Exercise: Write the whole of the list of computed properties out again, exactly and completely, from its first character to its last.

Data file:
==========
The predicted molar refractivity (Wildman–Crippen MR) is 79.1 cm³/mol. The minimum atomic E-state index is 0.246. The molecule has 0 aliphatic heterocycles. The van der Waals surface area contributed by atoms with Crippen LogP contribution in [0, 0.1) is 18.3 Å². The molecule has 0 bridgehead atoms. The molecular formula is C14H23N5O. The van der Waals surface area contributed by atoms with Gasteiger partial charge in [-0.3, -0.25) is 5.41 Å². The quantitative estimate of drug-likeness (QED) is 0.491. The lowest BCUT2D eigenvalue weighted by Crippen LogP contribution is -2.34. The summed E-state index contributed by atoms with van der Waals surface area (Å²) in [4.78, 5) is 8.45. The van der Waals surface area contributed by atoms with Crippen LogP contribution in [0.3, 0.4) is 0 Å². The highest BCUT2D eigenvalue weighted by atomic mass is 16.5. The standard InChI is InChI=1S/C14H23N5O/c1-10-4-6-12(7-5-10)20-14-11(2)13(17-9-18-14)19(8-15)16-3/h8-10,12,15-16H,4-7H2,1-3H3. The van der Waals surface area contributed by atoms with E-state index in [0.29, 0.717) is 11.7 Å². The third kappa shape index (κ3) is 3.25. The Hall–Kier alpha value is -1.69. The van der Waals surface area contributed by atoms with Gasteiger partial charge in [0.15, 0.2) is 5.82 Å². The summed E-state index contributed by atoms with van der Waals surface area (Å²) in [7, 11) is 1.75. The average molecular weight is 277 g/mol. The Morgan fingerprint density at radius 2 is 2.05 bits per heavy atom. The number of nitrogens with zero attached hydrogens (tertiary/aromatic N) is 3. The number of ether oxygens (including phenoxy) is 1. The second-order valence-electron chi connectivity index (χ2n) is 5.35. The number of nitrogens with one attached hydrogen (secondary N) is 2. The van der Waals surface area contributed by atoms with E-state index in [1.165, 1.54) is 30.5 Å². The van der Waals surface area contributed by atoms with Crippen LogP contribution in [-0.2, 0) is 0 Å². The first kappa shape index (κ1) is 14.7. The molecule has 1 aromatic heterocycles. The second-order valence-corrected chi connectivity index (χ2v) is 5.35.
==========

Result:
The predicted molar refractivity (Wildman–Crippen MR) is 79.1 cm³/mol. The minimum atomic E-state index is 0.246. The molecule has 0 aliphatic heterocycles. The van der Waals surface area contributed by atoms with Crippen LogP contribution in [0, 0.1) is 18.3 Å². The molecule has 0 bridgehead atoms. The molecular formula is C14H23N5O. The van der Waals surface area contributed by atoms with Gasteiger partial charge in [-0.3, -0.25) is 5.41 Å². The quantitative estimate of drug-likeness (QED) is 0.491. The lowest BCUT2D eigenvalue weighted by Crippen LogP contribution is -2.34. The summed E-state index contributed by atoms with van der Waals surface area (Å²) in [4.78, 5) is 8.45. The van der Waals surface area contributed by atoms with Crippen LogP contribution in [0.3, 0.4) is 0 Å². The highest BCUT2D eigenvalue weighted by atomic mass is 16.5. The standard InChI is InChI=1S/C14H23N5O/c1-10-4-6-12(7-5-10)20-14-11(2)13(17-9-18-14)19(8-15)16-3/h8-10,12,15-16H,4-7H2,1-3H3. The van der Waals surface area contributed by atoms with E-state index in [0.29, 0.717) is 11.7 Å². The third kappa shape index (κ3) is 3.25. The Hall–Kier alpha value is -1.69. The van der Waals surface area contributed by atoms with Gasteiger partial charge in [0.15, 0.2) is 5.82 Å². The summed E-state index contributed by atoms with van der Waals surface area (Å²) in [7, 11) is 1.75. The average molecular weight is 277 g/mol. The Morgan fingerprint density at radius 2 is 2.05 bits per heavy atom. The number of nitrogens with zero attached hydrogens (tertiary/aromatic N) is 3. The number of ether oxygens (including phenoxy) is 1. The second-order valence-electron chi connectivity index (χ2n) is 5.35. The number of nitrogens with one attached hydrogen (secondary N) is 2. The van der Waals surface area contributed by atoms with E-state index in [1.165, 1.54) is 30.5 Å². The van der Waals surface area contributed by atoms with Crippen LogP contribution in [-0.2, 0) is 0 Å². The first kappa shape index (κ1) is 14.7. The molecule has 1 aromatic heterocycles. The second-order valence-corrected chi connectivity index (χ2v) is 5.35.